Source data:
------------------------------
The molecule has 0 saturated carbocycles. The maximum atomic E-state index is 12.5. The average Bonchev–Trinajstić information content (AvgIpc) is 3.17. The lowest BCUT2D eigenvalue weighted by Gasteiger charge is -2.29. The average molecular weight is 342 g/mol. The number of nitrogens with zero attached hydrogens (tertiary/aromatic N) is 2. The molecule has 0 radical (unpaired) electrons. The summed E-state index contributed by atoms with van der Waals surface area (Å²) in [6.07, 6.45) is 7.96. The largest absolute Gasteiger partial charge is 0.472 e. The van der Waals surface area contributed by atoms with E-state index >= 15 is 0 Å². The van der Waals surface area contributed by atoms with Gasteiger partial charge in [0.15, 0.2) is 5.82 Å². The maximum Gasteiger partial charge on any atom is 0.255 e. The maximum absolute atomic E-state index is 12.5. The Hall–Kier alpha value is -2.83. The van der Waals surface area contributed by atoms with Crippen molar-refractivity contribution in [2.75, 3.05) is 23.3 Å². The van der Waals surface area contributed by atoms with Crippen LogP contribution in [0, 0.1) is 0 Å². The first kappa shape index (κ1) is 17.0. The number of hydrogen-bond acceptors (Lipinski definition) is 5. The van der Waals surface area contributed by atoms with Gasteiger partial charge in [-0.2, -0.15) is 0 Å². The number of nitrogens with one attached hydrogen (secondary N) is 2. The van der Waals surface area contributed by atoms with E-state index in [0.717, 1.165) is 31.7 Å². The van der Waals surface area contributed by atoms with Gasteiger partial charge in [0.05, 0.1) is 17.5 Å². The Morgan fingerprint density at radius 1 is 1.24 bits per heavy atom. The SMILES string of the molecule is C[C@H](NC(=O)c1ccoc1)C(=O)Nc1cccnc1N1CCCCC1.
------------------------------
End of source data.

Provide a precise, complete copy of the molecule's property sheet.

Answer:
The molecule has 0 saturated carbocycles. The maximum atomic E-state index is 12.5. The average Bonchev–Trinajstić information content (AvgIpc) is 3.17. The lowest BCUT2D eigenvalue weighted by Gasteiger charge is -2.29. The average molecular weight is 342 g/mol. The number of nitrogens with zero attached hydrogens (tertiary/aromatic N) is 2. The molecule has 0 radical (unpaired) electrons. The summed E-state index contributed by atoms with van der Waals surface area (Å²) in [6.07, 6.45) is 7.96. The largest absolute Gasteiger partial charge is 0.472 e. The van der Waals surface area contributed by atoms with E-state index >= 15 is 0 Å². The van der Waals surface area contributed by atoms with Gasteiger partial charge in [0.15, 0.2) is 5.82 Å². The maximum Gasteiger partial charge on any atom is 0.255 e. The maximum absolute atomic E-state index is 12.5. The Hall–Kier alpha value is -2.83. The van der Waals surface area contributed by atoms with Crippen molar-refractivity contribution in [2.75, 3.05) is 23.3 Å². The van der Waals surface area contributed by atoms with Crippen LogP contribution in [0, 0.1) is 0 Å². The first kappa shape index (κ1) is 17.0. The number of hydrogen-bond acceptors (Lipinski definition) is 5. The van der Waals surface area contributed by atoms with Gasteiger partial charge in [-0.2, -0.15) is 0 Å². The number of nitrogens with one attached hydrogen (secondary N) is 2. The van der Waals surface area contributed by atoms with E-state index in [0.717, 1.165) is 31.7 Å². The van der Waals surface area contributed by atoms with Gasteiger partial charge in [0.05, 0.1) is 17.5 Å². The Morgan fingerprint density at radius 1 is 1.24 bits per heavy atom. The SMILES string of the molecule is C[C@H](NC(=O)c1ccoc1)C(=O)Nc1cccnc1N1CCCCC1.